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RFD (redundancy) discussion[edit]

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It should not be re-entered without careful consideration.

Clearly a nonce word. April Regina 16:11, 31 March 2009 (UTC)

Nevertheless I think it's molestable. Uh, attestable. Equinox 16:29, 31 March 2009 (UTC)
I think we need to take a no-nonce-sense approach. Is the DSM portion (now a separate sense) a copyvio as written? Is the DSM sense appropriate for this UK spelling? In the US, pedophilia also commonly refers to overt sexual acts, not just feelings. Is something similar true for this spelling? DCDuring TALK 17:23, 31 March 2009 (UTC)
I think it has all the same senses as pedophilia: thoughts and actions. Equinox 23:24, 1 April 2009 (UTC)

Merged two definitions. The discussion above was mostly humorous. --Jackofclubs 13:05, 16 June 2009 (UTC)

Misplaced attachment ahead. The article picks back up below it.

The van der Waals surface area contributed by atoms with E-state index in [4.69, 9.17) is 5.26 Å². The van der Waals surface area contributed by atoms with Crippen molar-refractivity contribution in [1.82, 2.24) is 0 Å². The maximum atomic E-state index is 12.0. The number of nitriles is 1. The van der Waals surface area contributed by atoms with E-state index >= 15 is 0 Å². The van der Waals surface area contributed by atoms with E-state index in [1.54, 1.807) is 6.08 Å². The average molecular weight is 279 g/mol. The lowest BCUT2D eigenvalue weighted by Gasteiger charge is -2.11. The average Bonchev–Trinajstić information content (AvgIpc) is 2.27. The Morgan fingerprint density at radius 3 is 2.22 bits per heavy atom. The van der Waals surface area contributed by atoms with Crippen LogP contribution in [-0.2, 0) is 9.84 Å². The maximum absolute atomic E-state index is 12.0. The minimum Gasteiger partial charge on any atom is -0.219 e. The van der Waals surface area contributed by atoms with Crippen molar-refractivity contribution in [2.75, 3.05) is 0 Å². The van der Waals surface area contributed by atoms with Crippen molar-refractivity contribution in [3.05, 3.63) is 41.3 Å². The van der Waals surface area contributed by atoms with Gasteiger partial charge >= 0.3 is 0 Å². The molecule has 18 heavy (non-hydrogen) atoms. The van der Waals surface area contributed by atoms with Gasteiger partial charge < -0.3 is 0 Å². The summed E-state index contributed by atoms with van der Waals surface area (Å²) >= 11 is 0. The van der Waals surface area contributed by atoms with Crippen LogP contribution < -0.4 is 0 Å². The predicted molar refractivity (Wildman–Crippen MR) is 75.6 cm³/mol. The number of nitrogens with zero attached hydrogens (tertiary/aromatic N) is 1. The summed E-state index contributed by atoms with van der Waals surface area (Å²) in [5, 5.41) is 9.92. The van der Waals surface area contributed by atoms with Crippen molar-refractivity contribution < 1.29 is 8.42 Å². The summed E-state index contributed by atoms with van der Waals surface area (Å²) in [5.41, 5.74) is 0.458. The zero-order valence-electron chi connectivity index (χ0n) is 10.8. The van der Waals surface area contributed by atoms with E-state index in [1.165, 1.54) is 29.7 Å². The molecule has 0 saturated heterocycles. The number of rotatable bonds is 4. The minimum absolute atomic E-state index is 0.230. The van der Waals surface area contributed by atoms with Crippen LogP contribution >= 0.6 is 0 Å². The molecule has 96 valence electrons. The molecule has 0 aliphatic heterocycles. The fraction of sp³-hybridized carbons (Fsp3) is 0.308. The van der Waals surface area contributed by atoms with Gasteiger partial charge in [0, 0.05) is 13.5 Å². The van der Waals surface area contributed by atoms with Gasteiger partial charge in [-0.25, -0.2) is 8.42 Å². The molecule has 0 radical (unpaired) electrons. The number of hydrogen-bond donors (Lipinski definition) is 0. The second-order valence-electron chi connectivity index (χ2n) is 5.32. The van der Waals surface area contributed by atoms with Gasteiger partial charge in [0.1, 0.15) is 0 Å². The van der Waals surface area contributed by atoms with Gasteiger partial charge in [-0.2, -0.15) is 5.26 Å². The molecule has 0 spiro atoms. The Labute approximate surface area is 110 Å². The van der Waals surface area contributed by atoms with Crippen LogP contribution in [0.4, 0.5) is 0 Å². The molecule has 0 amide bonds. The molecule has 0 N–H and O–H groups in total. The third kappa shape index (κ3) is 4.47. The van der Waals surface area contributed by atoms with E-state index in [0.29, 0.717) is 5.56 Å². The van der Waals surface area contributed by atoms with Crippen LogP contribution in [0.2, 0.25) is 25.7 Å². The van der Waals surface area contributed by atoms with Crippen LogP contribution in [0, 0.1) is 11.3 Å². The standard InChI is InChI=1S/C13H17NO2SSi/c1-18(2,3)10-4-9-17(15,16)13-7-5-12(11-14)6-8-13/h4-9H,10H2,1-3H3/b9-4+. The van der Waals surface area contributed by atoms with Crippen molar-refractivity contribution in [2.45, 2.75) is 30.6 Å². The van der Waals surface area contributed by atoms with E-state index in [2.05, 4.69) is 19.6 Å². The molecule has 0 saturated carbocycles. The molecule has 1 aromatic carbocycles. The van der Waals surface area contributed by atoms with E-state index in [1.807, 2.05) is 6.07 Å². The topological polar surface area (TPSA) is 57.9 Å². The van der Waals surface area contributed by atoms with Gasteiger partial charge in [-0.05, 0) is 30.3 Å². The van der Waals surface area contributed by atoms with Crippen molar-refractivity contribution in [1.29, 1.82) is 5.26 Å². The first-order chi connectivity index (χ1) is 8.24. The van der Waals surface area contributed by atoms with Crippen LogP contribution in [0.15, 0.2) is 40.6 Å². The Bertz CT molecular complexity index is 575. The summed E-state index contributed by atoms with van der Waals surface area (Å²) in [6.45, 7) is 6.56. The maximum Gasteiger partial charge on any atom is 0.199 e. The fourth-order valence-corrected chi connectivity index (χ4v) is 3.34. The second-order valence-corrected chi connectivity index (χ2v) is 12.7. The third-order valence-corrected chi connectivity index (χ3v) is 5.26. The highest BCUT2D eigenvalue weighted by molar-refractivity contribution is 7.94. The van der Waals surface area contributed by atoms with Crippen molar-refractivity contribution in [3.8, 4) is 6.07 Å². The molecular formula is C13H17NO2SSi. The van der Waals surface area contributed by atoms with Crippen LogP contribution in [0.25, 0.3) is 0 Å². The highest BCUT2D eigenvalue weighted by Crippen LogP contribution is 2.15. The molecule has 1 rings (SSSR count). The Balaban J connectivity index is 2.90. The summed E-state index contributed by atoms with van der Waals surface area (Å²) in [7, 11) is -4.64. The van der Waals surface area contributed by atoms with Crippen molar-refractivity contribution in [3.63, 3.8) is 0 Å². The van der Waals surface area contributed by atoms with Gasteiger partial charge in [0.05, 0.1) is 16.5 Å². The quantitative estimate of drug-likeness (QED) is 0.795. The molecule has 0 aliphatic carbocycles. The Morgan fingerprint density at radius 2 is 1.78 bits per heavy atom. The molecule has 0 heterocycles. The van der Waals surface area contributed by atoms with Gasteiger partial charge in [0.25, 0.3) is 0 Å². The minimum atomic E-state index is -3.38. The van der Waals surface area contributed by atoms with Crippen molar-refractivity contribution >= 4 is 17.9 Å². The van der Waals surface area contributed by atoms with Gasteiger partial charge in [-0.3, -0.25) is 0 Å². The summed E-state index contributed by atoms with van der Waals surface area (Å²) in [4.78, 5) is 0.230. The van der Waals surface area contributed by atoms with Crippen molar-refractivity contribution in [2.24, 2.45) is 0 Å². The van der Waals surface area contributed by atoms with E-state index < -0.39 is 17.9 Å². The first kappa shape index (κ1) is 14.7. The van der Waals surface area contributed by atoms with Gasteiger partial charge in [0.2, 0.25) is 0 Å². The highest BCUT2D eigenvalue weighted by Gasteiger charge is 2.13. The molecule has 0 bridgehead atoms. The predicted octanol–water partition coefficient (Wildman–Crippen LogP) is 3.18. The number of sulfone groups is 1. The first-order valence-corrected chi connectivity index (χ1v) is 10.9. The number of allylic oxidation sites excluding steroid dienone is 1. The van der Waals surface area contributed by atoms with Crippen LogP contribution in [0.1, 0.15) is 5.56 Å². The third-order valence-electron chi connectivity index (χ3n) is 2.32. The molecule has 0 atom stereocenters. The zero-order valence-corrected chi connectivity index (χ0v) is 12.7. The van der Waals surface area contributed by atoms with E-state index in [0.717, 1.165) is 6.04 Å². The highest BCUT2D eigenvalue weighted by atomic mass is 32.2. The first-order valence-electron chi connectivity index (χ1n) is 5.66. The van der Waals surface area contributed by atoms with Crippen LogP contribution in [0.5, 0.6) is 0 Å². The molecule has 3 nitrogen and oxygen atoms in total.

Latin etymology[edit]

Given that the earliest citation for the Latin paedophilia we have is dated 2007, it would be understandable for one to consider it very doubtful that drawing any conclusions about a specific language of origin for the term were possible. Be that as it may, the cited source in question (Periodica de re canonica: Indices tertiae seriei (1982–2005)) indexes the journal of canon law Periodica de re canonica; and the excerpts quoted all refer to one specific article, namely:

  • 2002, Giuseppe Versaldi, “Aspetti psicologici degli abusi sessuali perpetrati da chierici” [Latinè: “Abusus sexuales clericorum: Aspectus psychologici”; Anglicè: “Psychological aspects of the sexual abuses committed by clerics”] in Periodica de re canonica, volume XCI, № 1, pages 49–61

Because that article is written in Italian, I therefore conclude that the immediate etymon of the Latin paedophilia is the Italian pedofilia (though, of course, cognate terms is numerous other languages no doubt had a part to play in the Latin term's adoption). — I.S.M.E.T.A. 01:14, 5 May 2015 (UTC)